London, R. & J. Dodsley (Volumes 2, 3 and 4) and T. Becket and P.A. Dehondt (all other volumes), 1760 (Volume 2), 1761 (Volumes 3 and 4), 1762 (Volumes 5 and 6), 1765 (Volumes 7 and 8), and 1767 (Volume 9); Volume 2 is the fourth edition, all others are first editions.
Octavo, 8 volumes (of 9, lacking Volume 1); Volume 3 contains the engraved plate by Ravanet after Hogarth as the frontispiece, and the marbled leaf between L4 and L5 (the pagination is continuous - pages 169-170).
Contemporary full vellum; spines gilt in compartments, with later (19th century) red and olive-green labels (one chipped, revealing an earlier label beneath, and indicating that all but one is an early replacement); edges sprinkled red; covers soiled, rubbed and bowed, with some worming to the spines; occasional moderate worming to the text; plate shaved at the leading edge; bound without half titles (although they are not called for in every volume); a good set.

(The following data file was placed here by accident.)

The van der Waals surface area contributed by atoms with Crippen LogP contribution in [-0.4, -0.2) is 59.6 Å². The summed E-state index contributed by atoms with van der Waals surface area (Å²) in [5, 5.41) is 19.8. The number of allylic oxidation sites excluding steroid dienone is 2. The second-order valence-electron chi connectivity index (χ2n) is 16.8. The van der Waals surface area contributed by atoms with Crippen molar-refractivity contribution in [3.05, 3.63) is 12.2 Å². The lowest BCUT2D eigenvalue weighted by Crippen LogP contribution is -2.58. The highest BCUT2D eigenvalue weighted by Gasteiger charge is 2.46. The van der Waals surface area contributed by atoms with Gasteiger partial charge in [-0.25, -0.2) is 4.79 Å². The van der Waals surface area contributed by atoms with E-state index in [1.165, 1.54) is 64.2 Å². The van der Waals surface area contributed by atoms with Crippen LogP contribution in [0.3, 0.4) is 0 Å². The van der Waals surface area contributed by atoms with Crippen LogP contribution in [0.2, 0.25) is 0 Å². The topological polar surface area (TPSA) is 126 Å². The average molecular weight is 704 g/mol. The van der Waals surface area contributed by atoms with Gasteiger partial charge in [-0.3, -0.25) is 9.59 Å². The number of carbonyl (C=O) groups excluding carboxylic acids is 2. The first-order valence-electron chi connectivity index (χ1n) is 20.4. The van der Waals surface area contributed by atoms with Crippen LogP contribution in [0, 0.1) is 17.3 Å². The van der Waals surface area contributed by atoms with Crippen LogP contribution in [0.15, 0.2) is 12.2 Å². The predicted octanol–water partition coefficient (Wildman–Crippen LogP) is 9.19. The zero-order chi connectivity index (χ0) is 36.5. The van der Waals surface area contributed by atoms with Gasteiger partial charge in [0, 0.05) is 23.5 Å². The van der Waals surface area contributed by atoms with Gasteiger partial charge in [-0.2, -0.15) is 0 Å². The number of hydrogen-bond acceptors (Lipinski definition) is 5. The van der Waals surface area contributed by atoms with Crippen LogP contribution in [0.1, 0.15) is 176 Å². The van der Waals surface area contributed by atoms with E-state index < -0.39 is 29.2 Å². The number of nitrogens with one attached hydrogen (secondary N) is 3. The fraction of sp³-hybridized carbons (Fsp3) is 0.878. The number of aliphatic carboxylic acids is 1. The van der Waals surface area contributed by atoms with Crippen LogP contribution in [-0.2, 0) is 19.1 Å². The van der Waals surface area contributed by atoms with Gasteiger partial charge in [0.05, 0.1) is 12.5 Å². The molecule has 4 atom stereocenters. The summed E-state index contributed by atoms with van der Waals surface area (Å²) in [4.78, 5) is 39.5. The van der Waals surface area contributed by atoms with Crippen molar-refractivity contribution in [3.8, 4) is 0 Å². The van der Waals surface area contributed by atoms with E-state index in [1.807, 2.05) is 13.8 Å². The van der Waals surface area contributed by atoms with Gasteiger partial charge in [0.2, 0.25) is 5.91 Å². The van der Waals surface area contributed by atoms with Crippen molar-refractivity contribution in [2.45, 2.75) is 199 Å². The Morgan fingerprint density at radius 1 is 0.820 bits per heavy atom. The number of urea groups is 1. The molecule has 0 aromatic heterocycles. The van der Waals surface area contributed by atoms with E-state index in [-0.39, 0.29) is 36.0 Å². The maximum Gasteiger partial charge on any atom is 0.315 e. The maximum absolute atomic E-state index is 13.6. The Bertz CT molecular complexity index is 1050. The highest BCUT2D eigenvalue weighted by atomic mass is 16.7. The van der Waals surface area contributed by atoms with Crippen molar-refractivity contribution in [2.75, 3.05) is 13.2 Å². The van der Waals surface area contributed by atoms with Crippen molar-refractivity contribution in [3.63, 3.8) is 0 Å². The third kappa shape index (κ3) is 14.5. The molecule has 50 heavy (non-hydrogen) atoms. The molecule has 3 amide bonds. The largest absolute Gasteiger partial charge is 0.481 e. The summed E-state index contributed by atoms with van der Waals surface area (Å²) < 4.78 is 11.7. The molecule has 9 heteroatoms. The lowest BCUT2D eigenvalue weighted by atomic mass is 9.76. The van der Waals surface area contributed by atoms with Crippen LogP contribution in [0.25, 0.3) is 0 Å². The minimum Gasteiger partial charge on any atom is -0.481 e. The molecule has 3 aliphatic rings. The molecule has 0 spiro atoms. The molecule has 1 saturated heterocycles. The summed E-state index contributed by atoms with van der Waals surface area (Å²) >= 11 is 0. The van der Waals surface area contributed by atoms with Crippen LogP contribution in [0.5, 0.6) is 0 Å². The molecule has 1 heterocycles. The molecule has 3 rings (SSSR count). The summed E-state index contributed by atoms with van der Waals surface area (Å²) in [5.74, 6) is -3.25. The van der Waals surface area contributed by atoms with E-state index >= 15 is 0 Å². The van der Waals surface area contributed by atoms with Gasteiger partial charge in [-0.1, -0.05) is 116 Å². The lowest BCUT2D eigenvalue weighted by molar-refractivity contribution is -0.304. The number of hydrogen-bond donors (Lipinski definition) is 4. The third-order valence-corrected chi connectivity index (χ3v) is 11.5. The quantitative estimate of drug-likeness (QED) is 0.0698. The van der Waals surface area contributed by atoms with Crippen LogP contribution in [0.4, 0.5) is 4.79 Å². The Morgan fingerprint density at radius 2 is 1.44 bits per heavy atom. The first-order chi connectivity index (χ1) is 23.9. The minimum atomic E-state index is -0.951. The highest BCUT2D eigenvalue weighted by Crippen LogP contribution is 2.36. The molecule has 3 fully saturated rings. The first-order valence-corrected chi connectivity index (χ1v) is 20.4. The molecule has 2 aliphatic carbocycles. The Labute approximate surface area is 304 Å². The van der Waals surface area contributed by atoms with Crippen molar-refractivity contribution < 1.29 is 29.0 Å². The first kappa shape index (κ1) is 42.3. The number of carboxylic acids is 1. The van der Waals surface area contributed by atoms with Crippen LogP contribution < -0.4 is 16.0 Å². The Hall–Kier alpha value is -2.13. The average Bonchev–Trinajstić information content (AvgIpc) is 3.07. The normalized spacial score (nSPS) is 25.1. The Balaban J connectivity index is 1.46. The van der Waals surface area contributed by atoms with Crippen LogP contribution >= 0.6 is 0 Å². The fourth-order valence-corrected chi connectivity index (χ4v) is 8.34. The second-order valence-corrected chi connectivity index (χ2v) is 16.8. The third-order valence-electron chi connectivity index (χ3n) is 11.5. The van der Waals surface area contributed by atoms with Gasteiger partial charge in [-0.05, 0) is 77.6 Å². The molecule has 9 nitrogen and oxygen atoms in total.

Volumes 5, 7 and 9 are signed in ink on B1 in each instance by the author ('L. Sterne'), as usual, reportedly in an effort to suppress pirated editions. The marbled leaf is emblematic of Sterne's self-conscious and playful mixing of text and book design. On the opposite page he addresses his 'unlearned reader', saying 'I tell you before-hand, you had better throw down the book at once; for without much reading, by which your reverence knows, I mean much knowledge, you will no more be able to penetrate the moral of the next marbled page (motly [sic] emblem of my work!) than the world with all its sagacity has been able to unraval [sic] the many opinions, transactions and truths which still lie mystically hid under the dark veil of the black one' (referring to a black leaf in the volume missing from this set).